Criterion Corner is a monthly Cinematical column dedicated to the wide and wonderful world of the Criterion Collection. Each edition features an essay, reviews of the month's new releases, and some other fun stuff about Criterion culture. Criterion Corner runs on the last Wednesday of every month, and it will make you poor. Follow @CriterionCorner & visit the blog for daily updates.
When you think about it, the Criterion Collection is a lot like Oprah. Both awkwardly rose to prominence in the 1980s, both fluctuate in size on a monthly basis and both make me weep tears of joy more often than I'd care to admit. Most importantly, both have become hugely influential taste-makers (Criterion with classic films, Oprah with books) whose seal of approval can forever change how a particular work is perceived, or if it's perceived at all. Some releases serve to enshrine established classics ('Modern Times') while others rescue films from the indiscriminate clutches of obscurity and retrofit them with a veneer of importance ('House').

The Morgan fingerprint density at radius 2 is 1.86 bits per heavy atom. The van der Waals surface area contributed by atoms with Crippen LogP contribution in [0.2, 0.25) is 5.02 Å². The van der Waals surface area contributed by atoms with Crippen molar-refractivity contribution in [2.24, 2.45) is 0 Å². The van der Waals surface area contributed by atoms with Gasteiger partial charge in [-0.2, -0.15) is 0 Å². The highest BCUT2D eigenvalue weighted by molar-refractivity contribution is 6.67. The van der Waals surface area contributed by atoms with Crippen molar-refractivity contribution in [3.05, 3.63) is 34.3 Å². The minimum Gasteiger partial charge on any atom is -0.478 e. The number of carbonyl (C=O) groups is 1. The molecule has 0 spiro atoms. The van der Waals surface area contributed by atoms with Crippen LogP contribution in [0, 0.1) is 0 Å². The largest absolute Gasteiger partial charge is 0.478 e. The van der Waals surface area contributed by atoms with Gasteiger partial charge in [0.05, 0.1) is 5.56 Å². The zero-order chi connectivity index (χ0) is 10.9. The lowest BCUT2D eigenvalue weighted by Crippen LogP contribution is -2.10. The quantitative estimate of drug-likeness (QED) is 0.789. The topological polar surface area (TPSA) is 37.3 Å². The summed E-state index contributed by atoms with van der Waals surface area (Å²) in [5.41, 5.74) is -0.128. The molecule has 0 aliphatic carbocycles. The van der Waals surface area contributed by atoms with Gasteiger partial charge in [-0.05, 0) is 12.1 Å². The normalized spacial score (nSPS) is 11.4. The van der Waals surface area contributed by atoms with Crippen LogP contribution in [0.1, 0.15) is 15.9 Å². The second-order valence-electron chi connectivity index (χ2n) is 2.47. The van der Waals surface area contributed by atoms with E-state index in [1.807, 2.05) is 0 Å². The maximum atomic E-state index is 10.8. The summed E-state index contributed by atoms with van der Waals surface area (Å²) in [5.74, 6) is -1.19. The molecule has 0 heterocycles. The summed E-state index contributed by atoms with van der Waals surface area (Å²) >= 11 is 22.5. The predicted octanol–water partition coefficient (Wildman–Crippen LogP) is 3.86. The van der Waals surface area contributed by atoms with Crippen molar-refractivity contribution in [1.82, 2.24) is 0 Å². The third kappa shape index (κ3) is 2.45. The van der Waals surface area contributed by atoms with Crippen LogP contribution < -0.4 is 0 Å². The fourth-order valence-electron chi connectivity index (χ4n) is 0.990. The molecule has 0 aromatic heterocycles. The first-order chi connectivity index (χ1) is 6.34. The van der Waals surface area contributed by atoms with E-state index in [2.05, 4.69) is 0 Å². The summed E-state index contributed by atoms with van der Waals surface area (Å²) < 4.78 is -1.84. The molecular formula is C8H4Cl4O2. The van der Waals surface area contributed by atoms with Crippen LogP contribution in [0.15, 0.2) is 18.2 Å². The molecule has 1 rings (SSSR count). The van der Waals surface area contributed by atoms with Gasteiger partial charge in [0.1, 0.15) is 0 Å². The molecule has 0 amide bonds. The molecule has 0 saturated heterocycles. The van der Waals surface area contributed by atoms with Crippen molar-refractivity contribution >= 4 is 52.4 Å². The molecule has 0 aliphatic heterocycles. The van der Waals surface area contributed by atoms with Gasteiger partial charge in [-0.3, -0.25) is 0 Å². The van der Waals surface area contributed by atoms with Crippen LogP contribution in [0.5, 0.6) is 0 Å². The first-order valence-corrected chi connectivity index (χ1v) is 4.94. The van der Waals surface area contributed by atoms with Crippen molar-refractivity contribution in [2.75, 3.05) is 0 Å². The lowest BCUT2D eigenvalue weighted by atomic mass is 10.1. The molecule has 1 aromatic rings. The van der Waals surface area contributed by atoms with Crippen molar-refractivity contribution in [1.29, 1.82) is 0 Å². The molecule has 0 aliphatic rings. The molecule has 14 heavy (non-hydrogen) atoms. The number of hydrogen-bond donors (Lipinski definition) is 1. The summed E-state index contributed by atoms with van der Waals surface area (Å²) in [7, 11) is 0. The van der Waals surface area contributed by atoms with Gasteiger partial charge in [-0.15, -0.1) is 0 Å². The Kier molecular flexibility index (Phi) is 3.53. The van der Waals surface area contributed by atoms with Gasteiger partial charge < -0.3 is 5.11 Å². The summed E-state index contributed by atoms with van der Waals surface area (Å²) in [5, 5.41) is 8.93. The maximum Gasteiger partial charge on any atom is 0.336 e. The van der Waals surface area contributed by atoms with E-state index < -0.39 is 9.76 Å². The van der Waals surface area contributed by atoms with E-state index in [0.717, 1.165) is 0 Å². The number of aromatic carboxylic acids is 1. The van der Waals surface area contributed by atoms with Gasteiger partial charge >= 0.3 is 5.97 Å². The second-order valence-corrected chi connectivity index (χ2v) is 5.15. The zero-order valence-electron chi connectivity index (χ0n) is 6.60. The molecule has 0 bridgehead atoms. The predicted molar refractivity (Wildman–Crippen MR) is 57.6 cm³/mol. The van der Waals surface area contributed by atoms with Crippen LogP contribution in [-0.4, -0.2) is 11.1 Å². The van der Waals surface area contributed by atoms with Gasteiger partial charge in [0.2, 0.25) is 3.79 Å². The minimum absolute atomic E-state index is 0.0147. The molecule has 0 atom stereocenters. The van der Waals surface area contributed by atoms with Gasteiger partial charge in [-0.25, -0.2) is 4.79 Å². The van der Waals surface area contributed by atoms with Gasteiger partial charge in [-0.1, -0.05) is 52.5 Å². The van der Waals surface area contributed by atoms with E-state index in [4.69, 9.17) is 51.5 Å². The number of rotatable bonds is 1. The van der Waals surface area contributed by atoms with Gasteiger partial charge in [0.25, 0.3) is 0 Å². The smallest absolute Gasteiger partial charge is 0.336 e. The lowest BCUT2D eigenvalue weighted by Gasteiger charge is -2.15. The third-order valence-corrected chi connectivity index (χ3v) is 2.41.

Further still, thanks to a new(ish) partnership with IFC Films, Criterion has recently been distributing a growing number of contemporary movies, thus bestowing stuff like 'Hunger' and 'Still Walking' with an instant significance and cache the moment they first hit store shelves. And so we must raise the immortally stupid question of the chicken and the egg (the egg obviously came first, that's just science): Does Criterion induct films into the Collection because they're great, or are films great because they're inducted into the Collection?